We first met you in 2011—tell us what’s changed since then!
My dress sense is a little more casual now. When I was younger, I favoured shorter dresses and body-hugging items; now my dress sense is a little more modest, and I only take out the bodycon clothes for special occasions.
What do you like to do outside of work?
I enjoy watching films, listening to music, and I like to read. I also look out for ways I can give back to society—I help out every week at my town council, assisting residents who need help in writing appeal letters and other matters. That’s something else that’s changed for me as well—I used to think about what I could gain from things, but now I’m more focused on what I can give back.
What’s a cause that’s close to your heart?
I’d like to raise awareness about domestic violence, both for male and female victims, but it’s a little bit easier to reach out to women’s organisations. It’s a cause that affects all women—it’s not just women from low-income backgrounds, even smart, educated women stay with abusive spouses and families, and what they need the most is support. If I were to tell you that my husband is beating me up, the first thing most Singaporeans would say is “Aiyah, just leave.” Instead of trying to understand and support them, that makes them feel like it was a stupid mistake.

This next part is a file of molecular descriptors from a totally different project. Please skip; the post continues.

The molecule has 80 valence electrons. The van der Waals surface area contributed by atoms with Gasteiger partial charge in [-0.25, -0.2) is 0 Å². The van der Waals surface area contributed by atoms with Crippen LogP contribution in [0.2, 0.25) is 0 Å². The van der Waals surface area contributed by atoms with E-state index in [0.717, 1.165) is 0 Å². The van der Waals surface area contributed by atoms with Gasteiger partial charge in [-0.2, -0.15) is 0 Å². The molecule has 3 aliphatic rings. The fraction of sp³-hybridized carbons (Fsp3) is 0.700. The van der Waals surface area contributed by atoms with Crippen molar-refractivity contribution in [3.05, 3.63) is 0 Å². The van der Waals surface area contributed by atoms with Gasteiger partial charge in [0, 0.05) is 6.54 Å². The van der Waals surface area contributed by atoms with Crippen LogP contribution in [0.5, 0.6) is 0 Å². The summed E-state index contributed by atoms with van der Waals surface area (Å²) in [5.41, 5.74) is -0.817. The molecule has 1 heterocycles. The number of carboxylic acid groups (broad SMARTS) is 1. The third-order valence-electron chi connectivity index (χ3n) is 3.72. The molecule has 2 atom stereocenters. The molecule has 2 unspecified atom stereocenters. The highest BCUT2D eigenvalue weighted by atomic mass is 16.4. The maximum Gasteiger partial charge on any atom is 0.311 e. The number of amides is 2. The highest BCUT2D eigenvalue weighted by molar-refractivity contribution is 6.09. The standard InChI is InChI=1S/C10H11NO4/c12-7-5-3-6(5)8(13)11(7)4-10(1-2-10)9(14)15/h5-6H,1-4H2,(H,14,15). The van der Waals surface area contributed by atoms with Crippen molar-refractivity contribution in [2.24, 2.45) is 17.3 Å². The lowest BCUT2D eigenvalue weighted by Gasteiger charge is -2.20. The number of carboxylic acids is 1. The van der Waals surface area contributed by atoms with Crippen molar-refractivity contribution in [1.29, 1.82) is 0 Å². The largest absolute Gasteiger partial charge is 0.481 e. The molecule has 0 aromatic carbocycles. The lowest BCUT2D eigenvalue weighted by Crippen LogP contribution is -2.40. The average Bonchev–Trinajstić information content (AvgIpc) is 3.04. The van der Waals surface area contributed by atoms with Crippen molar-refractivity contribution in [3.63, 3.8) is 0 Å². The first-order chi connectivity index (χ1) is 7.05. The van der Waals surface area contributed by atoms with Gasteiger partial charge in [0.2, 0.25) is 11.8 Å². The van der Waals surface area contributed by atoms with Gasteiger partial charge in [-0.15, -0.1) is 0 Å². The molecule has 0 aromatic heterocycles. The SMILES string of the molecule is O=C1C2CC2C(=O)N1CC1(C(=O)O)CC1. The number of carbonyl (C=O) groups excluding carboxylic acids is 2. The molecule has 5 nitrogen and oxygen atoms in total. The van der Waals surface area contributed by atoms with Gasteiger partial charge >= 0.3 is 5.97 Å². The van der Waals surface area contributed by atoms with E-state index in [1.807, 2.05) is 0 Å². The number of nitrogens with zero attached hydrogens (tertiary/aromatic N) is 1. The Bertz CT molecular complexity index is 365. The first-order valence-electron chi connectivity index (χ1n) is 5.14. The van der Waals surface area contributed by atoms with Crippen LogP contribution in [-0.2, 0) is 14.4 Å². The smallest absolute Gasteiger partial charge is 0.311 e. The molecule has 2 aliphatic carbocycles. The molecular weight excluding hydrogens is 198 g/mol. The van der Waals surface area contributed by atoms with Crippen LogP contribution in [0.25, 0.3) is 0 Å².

Do you go to concerts a lot?
I do, but the bands I like seldom come to Singapore for concerts. The last concert I went to was Wynton Marsalis, a jazz musician, but it wasn’t that enjoyable for me. It’s been a long time since I last went to a festival—the last festival I attended was Garden Beats, and my favourite performance was by Black Coffee, who’s a DJ and singer-songwriter.
What are some of your comfort foods?
As I grow older, what I’ve begun to appreciate more and more is a simple, wholesome well-made meal. I always defect to carbs and soups, but none of that overpriced haute gastronomy for me anymore.